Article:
VA expects to ‘significantly expedite’ hiring process by giving some applicants shorter window to apply

The Department of Veterans Affairs has struck an agreement with one of its unions that would allow the agency to expedite the hiring process for certain employe...

The Department of Veterans Affairs has struck an agreement with one of its unions that would allow the agency to expedite the hiring process for certain employees.

The VA earlier this month announced it reached an agreement with the National Federation of Federal Employees (NFFE) on several memorandums of understanding.

One of the agreements will allow the VA to “significantly expedite the hiring process” for NFFE bargaining unit employees.

NFFE General Counsel Jeff Friday said the agreement allows the VA to proceed with the next steps of the hiring process within three days of posting a job announcement, rather than the previous standard of 15 days.

“The number-one issue that our folks we represent at the VA have is workload, a lack of staffing [and] the VA’s inability to get people in the door,” Friday said.

Both the VA and NFFE say the agreement will the agency bring on the workforce it needs under the PACT Act to deliver toxic exposure-related care and benefits to millions of veterans.

“It’s another big increase in workload … especially for those VBA folks. It’s more paperwork and stuff that they have to do,” Friday said.

VA Secretary Denis McDonough said in a statement that the new agreements with NFFE “provide critical support for VA’s public servants — which, in turn, helps us better serve our nation’s veterans, their families, caregivers and survivors.”

“A unionized VA workforce is a strong VA workforce, and we at VA are proud to work with NFFE to continue delivering for vets,” McDonough said.

NFFE represents about 10,000 VA employees, most of them nurses or other VA clinicians. The agency also represents employees within the Veterans Benefits Administration.  More than 79% of all VA employees are bargaining unit employees.

Friday said the agreement should allow the VA to shave a few weeks off the hiring process. The VA, he added, has the option to extend the posting period beyond three days if necessary, or reissue a job posting if needed.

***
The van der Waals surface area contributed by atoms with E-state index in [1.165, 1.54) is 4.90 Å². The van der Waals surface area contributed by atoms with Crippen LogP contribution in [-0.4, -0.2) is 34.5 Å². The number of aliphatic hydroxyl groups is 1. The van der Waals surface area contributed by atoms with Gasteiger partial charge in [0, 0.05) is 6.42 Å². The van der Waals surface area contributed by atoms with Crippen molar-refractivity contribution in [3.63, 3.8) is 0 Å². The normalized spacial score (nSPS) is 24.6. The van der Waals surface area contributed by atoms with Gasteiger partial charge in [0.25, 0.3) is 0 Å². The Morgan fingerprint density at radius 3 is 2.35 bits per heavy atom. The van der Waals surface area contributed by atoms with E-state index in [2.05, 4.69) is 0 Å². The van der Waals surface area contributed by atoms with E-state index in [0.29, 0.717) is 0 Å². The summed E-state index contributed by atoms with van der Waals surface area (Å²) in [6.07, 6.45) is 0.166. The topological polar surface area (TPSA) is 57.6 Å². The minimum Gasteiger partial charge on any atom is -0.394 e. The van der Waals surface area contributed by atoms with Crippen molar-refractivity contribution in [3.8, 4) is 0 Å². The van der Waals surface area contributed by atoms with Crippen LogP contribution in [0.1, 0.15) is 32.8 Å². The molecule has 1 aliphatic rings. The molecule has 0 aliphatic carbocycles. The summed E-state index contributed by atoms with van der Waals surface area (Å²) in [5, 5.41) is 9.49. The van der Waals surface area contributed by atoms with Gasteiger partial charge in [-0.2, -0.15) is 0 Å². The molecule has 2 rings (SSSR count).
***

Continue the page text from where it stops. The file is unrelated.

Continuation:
“To some extent, the 15-day thing may have been anachronistic or old-timey,” he said. “Now with USA Jobs, you can get an alert on your phone, if you have certain keywords in there, where you should be able to get a text when a job becomes open that you’re interested in.”

NFFE expects the shorter window for job applications won’t prevent interested applicants from applying for jobs. Many job postings on USA Jobs already close after the sites receives a certain number of applications.

“Sometimes the announcements come up on USA Jobs [that] would be open for the first 100 people that apply — and they apply within 24 hours. Friday said the 15-day window was a frustration for both employees and management,” Friday said.

Friday said NFFE considers the shorter application window a worthy tradeoff, if it allows the VA to hire employees more quickly.

“We’re giving something up, in the sense [that] the 15-day notice gives people longer to apply for a job … But the bigger problem for our folks is having enough coworkers to do the job,” he said.

Friday said NFFE members working at VA are sometimes doing the work of two or more employees because of turnover at the VA, and because the agency is not able to fill vacant positions fast enough,

“It’s kind of a self-perpetuating thing — they have trouble hiring, and then people are overworked, and then people leave,” he said.

NFFE officials told Friday that onboarding is taking “a couple of months when it goes well,” and as much as six months when it does not.

Friday estimates that in recent years, the VA has seen about 40,000-50,000 vacant positions.

“I would say it’s as big now as ever,” he said as far as a current estimate on vacant positions.

The MOUs also allow NFFE bargaining unit employees to use an additional 160 hours of unpaid leave related to the birth of a child, adoption or foster care.

That four weeks of unpaid leave is in addition to the 12 weeks of paid parental leave provided to all federal employees under the Federal Employee Paid Leave Act.

Friday said the additional leave will give NFFE members a better work-life balance.

The MOUs between VA and NFFEE are just a taste of upcoming negotiations. NFFE expects contract negotiations will run from late 2023 through early 2024.

Friday said NFFE expects to work with the Biden administration on a favorable labor agreement, adding that the VA under this administration restored many of the collective bargaining rights that the Trump administration sought to curtail.

“[They] made us whole for a lot of the wrongs that we had experienced during the Trump administration. We did that and did it quickly.”

As far as what the NFFE has planned for negations, Friday said the union is looking at its option to preserve its current collective bargaining rights well into the future.

“If we get a new administration that was doing to us what was done under Trump again, how can we protect against that?” he said.


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